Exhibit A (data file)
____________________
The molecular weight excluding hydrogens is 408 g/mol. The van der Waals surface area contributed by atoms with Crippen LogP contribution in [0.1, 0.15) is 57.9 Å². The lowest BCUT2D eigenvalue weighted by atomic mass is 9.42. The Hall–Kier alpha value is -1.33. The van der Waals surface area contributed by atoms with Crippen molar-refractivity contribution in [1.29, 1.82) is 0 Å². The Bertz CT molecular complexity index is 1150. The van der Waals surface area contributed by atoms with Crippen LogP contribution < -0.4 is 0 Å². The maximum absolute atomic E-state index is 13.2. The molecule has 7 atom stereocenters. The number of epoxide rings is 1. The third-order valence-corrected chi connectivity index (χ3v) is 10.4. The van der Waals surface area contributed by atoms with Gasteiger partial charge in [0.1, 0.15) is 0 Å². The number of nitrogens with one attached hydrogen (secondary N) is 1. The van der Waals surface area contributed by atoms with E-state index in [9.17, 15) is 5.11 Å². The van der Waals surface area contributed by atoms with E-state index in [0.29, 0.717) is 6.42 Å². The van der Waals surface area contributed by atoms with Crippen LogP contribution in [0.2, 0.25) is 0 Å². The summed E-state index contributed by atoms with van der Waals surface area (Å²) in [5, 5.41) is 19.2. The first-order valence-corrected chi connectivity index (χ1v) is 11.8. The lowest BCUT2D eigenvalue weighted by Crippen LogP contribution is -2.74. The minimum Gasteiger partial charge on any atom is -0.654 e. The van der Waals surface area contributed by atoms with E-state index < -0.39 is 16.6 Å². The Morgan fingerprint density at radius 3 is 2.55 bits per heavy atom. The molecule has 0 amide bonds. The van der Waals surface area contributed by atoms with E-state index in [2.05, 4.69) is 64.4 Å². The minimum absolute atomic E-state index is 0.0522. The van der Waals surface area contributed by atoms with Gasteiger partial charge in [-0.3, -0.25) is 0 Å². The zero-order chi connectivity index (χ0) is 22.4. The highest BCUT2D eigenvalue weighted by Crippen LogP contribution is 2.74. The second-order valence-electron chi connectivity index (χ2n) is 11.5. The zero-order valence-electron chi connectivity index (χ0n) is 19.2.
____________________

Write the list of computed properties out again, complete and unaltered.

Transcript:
The molecular weight excluding hydrogens is 408 g/mol. The van der Waals surface area contributed by atoms with Crippen LogP contribution in [0.1, 0.15) is 57.9 Å². The lowest BCUT2D eigenvalue weighted by atomic mass is 9.42. The Hall–Kier alpha value is -1.33. The van der Waals surface area contributed by atoms with Crippen molar-refractivity contribution in [1.29, 1.82) is 0 Å². The Bertz CT molecular complexity index is 1150. The van der Waals surface area contributed by atoms with Crippen LogP contribution < -0.4 is 0 Å². The maximum absolute atomic E-state index is 13.2. The molecule has 7 atom stereocenters. The number of epoxide rings is 1. The third-order valence-corrected chi connectivity index (χ3v) is 10.4. The van der Waals surface area contributed by atoms with Gasteiger partial charge in [0.1, 0.15) is 0 Å². The number of nitrogens with one attached hydrogen (secondary N) is 1. The van der Waals surface area contributed by atoms with E-state index in [9.17, 15) is 5.11 Å². The van der Waals surface area contributed by atoms with E-state index in [0.29, 0.717) is 6.42 Å². The van der Waals surface area contributed by atoms with Crippen LogP contribution in [0.2, 0.25) is 0 Å². The summed E-state index contributed by atoms with van der Waals surface area (Å²) in [5, 5.41) is 19.2. The first-order valence-corrected chi connectivity index (χ1v) is 11.8. The lowest BCUT2D eigenvalue weighted by Crippen LogP contribution is -2.74. The minimum Gasteiger partial charge on any atom is -0.654 e. The van der Waals surface area contributed by atoms with E-state index < -0.39 is 16.6 Å². The Morgan fingerprint density at radius 3 is 2.55 bits per heavy atom. The molecule has 0 amide bonds. The van der Waals surface area contributed by atoms with E-state index in [2.05, 4.69) is 64.4 Å². The minimum absolute atomic E-state index is 0.0522. The van der Waals surface area contributed by atoms with Gasteiger partial charge in [-0.3, -0.25) is 0 Å². The zero-order chi connectivity index (χ0) is 22.4. The highest BCUT2D eigenvalue weighted by Crippen LogP contribution is 2.74. The second-order valence-electron chi connectivity index (χ2n) is 11.5. The zero-order valence-electron chi connectivity index (χ0n) is 19.2.